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Crit Care. 2005 Feb;9(1):R24-31. Epub 2004 Nov 29.

Determinants of the cuff-leak test: a physiological study.

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Intensive Care Medicine Department, University of Crete, University Hospital of Heraklion, Heraklion, Crete, Greece.



The cuff-leak test has been proposed as a simple method to predict the occurrence of post-extubation stridor. The test is performed by cuff deflation and measuring the expired tidal volume a few breaths later (VT). The leak is calculated as the difference between VT with and without a deflated cuff. However, because the cuff remains deflated throughout the respiratory cycle a volume of gas may also leak during inspiration and therefore this method (conventional) measures the total leak consisting of an inspiratory and expiratory component. The aims of this physiological study were, first, to examine the effects of various variables on total leak and, second, to compare the total leak with that obtained when the inspiratory component was eliminated, leaving only the expiratory leak.


In 15 critically ill patients mechanically ventilated on volume control mode, the cuff-leak volume was measured randomly either by the conventional method (Leakconv) or by deflating the cuff at the end of inspiration and measuring the VT of the following expiration (Leakpause). To investigate the effects of respiratory system mechanics and inspiratory flow, cuff-leak volume was studied by using a lung model, varying the cross-sectional area around the endotracheal tube and model mechanics.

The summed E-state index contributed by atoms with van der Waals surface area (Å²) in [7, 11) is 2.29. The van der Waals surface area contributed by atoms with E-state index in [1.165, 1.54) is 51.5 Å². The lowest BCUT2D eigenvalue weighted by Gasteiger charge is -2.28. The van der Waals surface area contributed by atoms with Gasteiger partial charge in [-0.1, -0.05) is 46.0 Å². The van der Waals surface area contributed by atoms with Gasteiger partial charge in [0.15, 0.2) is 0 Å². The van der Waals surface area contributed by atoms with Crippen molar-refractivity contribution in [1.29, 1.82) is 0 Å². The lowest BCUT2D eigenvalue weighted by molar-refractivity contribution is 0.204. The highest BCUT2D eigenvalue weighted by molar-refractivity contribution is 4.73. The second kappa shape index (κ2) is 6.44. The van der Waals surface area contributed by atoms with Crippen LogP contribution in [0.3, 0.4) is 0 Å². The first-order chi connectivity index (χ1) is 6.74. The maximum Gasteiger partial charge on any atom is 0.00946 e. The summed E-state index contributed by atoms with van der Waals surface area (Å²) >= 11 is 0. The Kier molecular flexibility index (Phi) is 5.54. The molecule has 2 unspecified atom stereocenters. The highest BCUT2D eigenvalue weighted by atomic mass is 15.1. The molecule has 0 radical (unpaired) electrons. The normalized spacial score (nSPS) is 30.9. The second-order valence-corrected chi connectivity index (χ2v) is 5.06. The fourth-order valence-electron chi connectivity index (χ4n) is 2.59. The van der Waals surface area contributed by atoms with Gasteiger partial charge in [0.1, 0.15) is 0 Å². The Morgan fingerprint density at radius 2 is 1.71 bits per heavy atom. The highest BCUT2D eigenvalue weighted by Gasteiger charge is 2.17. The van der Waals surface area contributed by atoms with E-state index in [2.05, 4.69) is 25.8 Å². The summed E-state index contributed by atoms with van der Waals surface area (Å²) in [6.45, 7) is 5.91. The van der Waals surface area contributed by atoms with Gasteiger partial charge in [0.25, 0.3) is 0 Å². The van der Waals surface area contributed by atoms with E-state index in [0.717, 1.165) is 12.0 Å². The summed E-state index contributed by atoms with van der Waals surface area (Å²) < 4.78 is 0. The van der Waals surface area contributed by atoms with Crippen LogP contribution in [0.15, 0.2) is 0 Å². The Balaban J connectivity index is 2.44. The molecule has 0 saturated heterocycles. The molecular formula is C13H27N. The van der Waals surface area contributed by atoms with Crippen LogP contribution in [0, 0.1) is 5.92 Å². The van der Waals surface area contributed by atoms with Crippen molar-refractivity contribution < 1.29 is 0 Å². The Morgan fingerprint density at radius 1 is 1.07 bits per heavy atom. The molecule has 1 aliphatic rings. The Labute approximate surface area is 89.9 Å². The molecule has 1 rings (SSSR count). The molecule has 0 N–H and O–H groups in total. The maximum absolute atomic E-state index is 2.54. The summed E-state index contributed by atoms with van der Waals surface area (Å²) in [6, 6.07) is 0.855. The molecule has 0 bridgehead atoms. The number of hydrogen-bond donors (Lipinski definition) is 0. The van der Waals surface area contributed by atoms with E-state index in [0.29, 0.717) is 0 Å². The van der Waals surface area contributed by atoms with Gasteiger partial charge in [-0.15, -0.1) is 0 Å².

In patients Leakconv was significantly higher than Leakpause, averaging 188 +/- 159 ml (mean +/- SD) and 61 +/- 75 ml, respectively. In the model study Leakconv increased significantly with decreasing inspiratory flow and model compliance. Leakpause and Leakconv increased slightly with increasing model resistance, the difference being significant only for Leakpause. The difference between Leakconv and Leakpause increased significantly with decreasing inspiratory flow (V'I) and model compliance and increasing cross-sectional area around the tube.


We conclude that the cross-sectional area around the endotracheal tube is not the only determinant of the cuff-leak test. System compliance and inspiratory flow significantly affect the test, mainly through an effect on the inspiratory component of the total leak. The expiratory component is slightly influenced by respiratory system resistance.

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